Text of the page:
I think this is all on the right track, but we've thus far been too much like an academic society, or "guild," in my estimation -- thus the criticism by Steve Bush that we've become the "Emergent Book Club." If professional "society" or academic "guild" has sufficient attention to praxis, then I'm all for it. If it means holing up in a hotel ballroom and reading papers to each other, then forget it.

Marx's final thesis to Feuerbach: "The philosophers have interpreted the world; the point, however, is to change it."




I don't want to undermine what you're saying about the "broken world," but I do want to suggest that this brokenness you speak of easily extends into the suburbs some of us are in. When I look around the church culture I am a part of, I see needs people don't even know thay have. I see a people group who think they've got this Jesus thing figured out. They think they need to just do more of the same thing, perhaps with a little more of the ideology of corporate America thrown in.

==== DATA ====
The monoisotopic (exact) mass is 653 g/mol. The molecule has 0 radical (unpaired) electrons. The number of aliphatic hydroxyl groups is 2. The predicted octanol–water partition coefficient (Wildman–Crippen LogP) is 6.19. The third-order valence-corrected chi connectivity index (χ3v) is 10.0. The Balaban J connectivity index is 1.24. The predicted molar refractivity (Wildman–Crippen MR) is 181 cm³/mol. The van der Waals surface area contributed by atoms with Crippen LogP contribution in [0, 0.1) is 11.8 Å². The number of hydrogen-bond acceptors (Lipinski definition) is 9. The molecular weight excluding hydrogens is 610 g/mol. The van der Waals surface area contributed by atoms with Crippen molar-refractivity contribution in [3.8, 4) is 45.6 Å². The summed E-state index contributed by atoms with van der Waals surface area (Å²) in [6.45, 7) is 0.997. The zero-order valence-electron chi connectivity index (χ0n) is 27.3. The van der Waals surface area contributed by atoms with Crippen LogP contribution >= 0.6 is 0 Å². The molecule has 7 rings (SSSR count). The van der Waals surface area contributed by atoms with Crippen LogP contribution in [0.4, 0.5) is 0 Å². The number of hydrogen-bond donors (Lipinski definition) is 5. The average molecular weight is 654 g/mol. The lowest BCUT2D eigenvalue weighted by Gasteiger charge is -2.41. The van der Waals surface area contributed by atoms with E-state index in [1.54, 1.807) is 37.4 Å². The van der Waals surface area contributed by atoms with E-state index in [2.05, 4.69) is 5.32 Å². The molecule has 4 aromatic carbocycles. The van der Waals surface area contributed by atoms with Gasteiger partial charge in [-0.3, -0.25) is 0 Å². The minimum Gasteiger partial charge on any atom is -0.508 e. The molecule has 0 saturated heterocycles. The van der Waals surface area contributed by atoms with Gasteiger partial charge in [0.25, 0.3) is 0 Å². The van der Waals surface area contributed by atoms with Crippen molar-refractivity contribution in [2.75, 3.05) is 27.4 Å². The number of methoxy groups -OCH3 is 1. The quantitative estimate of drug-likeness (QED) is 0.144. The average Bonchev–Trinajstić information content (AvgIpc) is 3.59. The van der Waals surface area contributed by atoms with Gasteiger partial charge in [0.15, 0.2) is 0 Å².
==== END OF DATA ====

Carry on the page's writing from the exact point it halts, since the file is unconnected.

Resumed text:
My concern with not organizing is that people will think emerging IS just about lighting candles and holding the "book clubs" Tony mentions above.

I don't want to see this thing become watered down too much. It seems to me that a great way to AVOID collaborating with the Holy Spirit would be to add a whole bunch of irrelevant or antithetical activities. Right?

rick luoni

I guess what I am trying to say that "emerging" is a movement of the Holy Spirit and perhaps it has been a "movement" for quite sometime. "Emerging church" may not be a movement only an expression of the Holy Spirit's movement.

I love the idea of connecting with folks from all over the globe who are seeking understanding to thier faith. I have traveled to various places like Seattle in the past year to learn from others who are on the journey. So a society that welcomes folks in an exchange of what God is doing in their midst is wonderful. To define and set boundaries on what that means is dangerosu in my opinion.